2000 Student-Faculty Fellows: Missouri Southern State University

India: Preserving an Indian Princely State’s Past: An Oral History of Hyderabad, 1940-1955

Mentor: Karl Joseph Schmidt, Department of History
Student: Erin Dale Sellers, ’02, Mass Communication

Erin Dale Sellers

This opportunity will no doubt be invaluable to my future aspirations of a job in global journalism. I will at least have an idea what it is like to try to obtain information across huge cultural, social and economical ravines. I will be able to better prepare myself for the next time I interview a person from another culture. It gave me a new appreciation for understanding another person’s culture. Having a better grasp on Indian culture I found myself actually finding out more about my own culture. As becoming a member of the Peace Corp has been my tentative post college goal, I feel this trip and experience has heightened my interest in pursuing that goal and working closely with people from a developing country.

This trip has been invaluable as far as my research goes and the hands-on global journalism experience it gave me, but I feel that the trip was most valuable in the aspect of expanding my personal worldview and how I am affected by becoming more enlightened to cross-cultural exchanges.

Prof. Karl Joseph Schmidt

Without overstatement, I thought our research visit to India was a resounding success. To be sure, there were a few problems, as there usually are in visiting India, but these were minor compared with the work we were both able to accomplish during our stay.

Although I have been to India many times, this trip was Erin’s first time visiting a developing country. She was surprised by much of what she saw, but adapted quickly to her surroundings and soon began to take the initiative in developing her own program of study with only occasional guidance. I was pleased by the work she did, and also by the level of maturity she displayed, even in dealing with the inevitable frustrations involved in undertaking her work, such as being unable to contact people for several days (answering machines are a rare item in India), problems with transportation (cars not showing up on time), and a few language barriers. The impact of the trip on my professional development was equally significant. I was able to make good academic contacts while there, and solidify some I had made previously. My interactions with Prof. Aloka Parasher-Sen, Head of the Department of History at the university, were very helpful and we worked out some of the details of our research, a process made much easier and better through face-to-face discussions. The impact of the trip on my teaching will be equally profound. I was able to collect many teaching materials in Hyderabad, both due to the advantage of being in-country, but most especially because of the generous support of the portion of the ASIANetwork grant devoted to the purchase of books and other teaching materials. While in India, I also took more than 20 rolls of slide film and will be able to use those slides to great advantage in illustrating the two courses I teach on Indian history.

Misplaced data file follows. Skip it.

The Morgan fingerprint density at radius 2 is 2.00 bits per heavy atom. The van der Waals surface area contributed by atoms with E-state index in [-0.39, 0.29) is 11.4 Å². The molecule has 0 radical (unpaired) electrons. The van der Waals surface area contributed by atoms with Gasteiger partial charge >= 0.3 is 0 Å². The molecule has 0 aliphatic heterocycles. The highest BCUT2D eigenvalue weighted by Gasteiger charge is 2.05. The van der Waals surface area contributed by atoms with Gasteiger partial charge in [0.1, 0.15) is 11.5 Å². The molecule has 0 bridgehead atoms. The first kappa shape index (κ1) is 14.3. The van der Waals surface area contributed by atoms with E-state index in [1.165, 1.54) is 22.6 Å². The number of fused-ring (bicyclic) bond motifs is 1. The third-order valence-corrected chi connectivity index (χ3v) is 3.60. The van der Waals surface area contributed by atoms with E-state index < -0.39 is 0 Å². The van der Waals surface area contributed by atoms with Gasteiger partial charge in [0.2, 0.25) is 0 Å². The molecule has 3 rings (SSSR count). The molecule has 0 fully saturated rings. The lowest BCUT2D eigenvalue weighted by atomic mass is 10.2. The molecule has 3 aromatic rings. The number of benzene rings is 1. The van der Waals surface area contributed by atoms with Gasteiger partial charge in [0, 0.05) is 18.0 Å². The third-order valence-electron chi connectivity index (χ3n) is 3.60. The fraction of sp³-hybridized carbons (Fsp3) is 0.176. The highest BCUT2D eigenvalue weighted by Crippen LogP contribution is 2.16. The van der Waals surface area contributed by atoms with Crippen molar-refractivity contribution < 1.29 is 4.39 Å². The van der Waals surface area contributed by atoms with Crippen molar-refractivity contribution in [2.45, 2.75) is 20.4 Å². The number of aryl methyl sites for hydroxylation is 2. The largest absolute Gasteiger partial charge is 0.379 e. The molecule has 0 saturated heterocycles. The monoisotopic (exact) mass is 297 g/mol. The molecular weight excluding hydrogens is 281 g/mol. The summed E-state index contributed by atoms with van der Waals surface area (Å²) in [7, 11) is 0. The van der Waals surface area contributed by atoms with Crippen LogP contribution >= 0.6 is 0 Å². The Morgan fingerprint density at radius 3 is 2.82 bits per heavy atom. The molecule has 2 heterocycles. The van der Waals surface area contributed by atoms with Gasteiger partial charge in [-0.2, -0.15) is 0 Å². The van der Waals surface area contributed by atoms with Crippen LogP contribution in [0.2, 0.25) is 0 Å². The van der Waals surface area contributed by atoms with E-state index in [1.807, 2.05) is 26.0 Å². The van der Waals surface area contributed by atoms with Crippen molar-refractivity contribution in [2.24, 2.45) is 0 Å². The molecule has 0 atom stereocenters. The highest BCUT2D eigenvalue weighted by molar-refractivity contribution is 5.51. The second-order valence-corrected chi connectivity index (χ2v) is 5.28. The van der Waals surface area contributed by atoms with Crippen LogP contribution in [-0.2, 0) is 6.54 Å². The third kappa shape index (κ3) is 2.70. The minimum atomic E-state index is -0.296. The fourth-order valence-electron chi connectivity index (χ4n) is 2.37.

Research Findings

The three primary colors defining politics, gender, and nostalgia revealed by the subjects create a multi-dimensional portrait of history. The sense of longing for the past evident in the interviews could possibly show a lack of clear identity the subjects might be experiencing. While they are very much in the present, their hearts are in the past. The past represents a sense of heritage, a sense of belonging that they do not find in today’s society. The past represents stability; the thing they know, and because “the known,” no matter how turmoil-filled is always preferred to the uncertainty of the “unknown”. This generation may be India’s new dispossessed. They are still part of the old, unable to adjust to the new.

Another possibility for the fondness of the past on the part of the subjects is that memories, by nature, are always tainted. One cannot assume that the oral narratives will stand alone as the primary portrait of the past, but they will help to give depth to the historical documents and archives that form the foundation of “history.”

Whatever biases are present, whatever tainting of the “true picture” these narratives may reveal, their relevance cannot be ignored. By juxtaposing these narratives with the “concrete evidence” and analyzing the results, the true portrait will be painted. The history is merely the canvas; these memories provide the color.

Venues for Sharing

We have made plans to share the information obtained from the trip in two ways: through on-campus talks to both students and faculty: The Faculty Brown Bag Lunch and a special meeting of the Honors Club. We will upload her research project to the World Wide Web for others to read and use.